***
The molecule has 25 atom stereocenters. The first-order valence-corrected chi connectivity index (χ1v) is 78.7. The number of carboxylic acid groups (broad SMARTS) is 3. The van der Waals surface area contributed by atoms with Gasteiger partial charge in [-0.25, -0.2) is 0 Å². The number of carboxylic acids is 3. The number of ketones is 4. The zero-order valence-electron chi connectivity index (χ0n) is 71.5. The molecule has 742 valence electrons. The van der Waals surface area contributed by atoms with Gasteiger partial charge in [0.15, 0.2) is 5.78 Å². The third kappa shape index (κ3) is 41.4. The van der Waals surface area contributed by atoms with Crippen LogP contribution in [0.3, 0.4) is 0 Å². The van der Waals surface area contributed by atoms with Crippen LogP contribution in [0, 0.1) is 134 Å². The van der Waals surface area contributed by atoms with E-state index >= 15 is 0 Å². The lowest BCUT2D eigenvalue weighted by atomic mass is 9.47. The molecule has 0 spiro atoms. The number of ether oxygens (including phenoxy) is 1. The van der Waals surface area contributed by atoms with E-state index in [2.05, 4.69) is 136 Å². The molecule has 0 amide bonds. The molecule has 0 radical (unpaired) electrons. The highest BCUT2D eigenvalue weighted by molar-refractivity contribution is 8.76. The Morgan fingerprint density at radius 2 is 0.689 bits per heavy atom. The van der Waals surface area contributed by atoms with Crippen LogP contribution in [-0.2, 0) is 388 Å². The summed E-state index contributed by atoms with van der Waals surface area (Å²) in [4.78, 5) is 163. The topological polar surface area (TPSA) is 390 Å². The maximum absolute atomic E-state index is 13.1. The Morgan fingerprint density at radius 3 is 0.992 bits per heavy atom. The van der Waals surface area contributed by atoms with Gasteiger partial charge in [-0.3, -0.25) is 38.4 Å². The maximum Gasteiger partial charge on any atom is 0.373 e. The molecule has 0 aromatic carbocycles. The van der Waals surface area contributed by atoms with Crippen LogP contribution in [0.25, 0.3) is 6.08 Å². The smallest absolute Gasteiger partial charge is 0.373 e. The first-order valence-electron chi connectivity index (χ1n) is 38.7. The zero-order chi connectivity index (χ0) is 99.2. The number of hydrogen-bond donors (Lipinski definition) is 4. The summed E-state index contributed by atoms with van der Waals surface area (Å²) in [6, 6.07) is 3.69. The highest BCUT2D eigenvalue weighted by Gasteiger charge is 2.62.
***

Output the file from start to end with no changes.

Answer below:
The molecule has 25 atom stereocenters. The first-order valence-corrected chi connectivity index (χ1v) is 78.7. The number of carboxylic acid groups (broad SMARTS) is 3. The van der Waals surface area contributed by atoms with Gasteiger partial charge in [-0.25, -0.2) is 0 Å². The number of carboxylic acids is 3. The number of ketones is 4. The zero-order valence-electron chi connectivity index (χ0n) is 71.5. The molecule has 742 valence electrons. The van der Waals surface area contributed by atoms with Gasteiger partial charge in [0.15, 0.2) is 5.78 Å². The third kappa shape index (κ3) is 41.4. The van der Waals surface area contributed by atoms with Crippen LogP contribution in [0.3, 0.4) is 0 Å². The van der Waals surface area contributed by atoms with Crippen LogP contribution in [0, 0.1) is 134 Å². The van der Waals surface area contributed by atoms with E-state index >= 15 is 0 Å². The lowest BCUT2D eigenvalue weighted by atomic mass is 9.47. The molecule has 0 spiro atoms. The number of ether oxygens (including phenoxy) is 1. The van der Waals surface area contributed by atoms with E-state index in [2.05, 4.69) is 136 Å². The molecule has 0 amide bonds. The molecule has 0 radical (unpaired) electrons. The highest BCUT2D eigenvalue weighted by molar-refractivity contribution is 8.76. The Morgan fingerprint density at radius 2 is 0.689 bits per heavy atom. The van der Waals surface area contributed by atoms with Crippen LogP contribution in [-0.2, 0) is 388 Å². The summed E-state index contributed by atoms with van der Waals surface area (Å²) in [4.78, 5) is 163. The topological polar surface area (TPSA) is 390 Å². The maximum absolute atomic E-state index is 13.1. The Morgan fingerprint density at radius 3 is 0.992 bits per heavy atom. The van der Waals surface area contributed by atoms with Gasteiger partial charge in [-0.3, -0.25) is 38.4 Å². The maximum Gasteiger partial charge on any atom is 0.373 e. The molecule has 0 aromatic carbocycles. The van der Waals surface area contributed by atoms with Crippen LogP contribution in [0.25, 0.3) is 6.08 Å². The smallest absolute Gasteiger partial charge is 0.373 e. The first-order valence-electron chi connectivity index (χ1n) is 38.7. The zero-order chi connectivity index (χ0) is 99.2. The number of hydrogen-bond donors (Lipinski definition) is 4. The summed E-state index contributed by atoms with van der Waals surface area (Å²) in [6, 6.07) is 3.69. The highest BCUT2D eigenvalue weighted by Gasteiger charge is 2.62.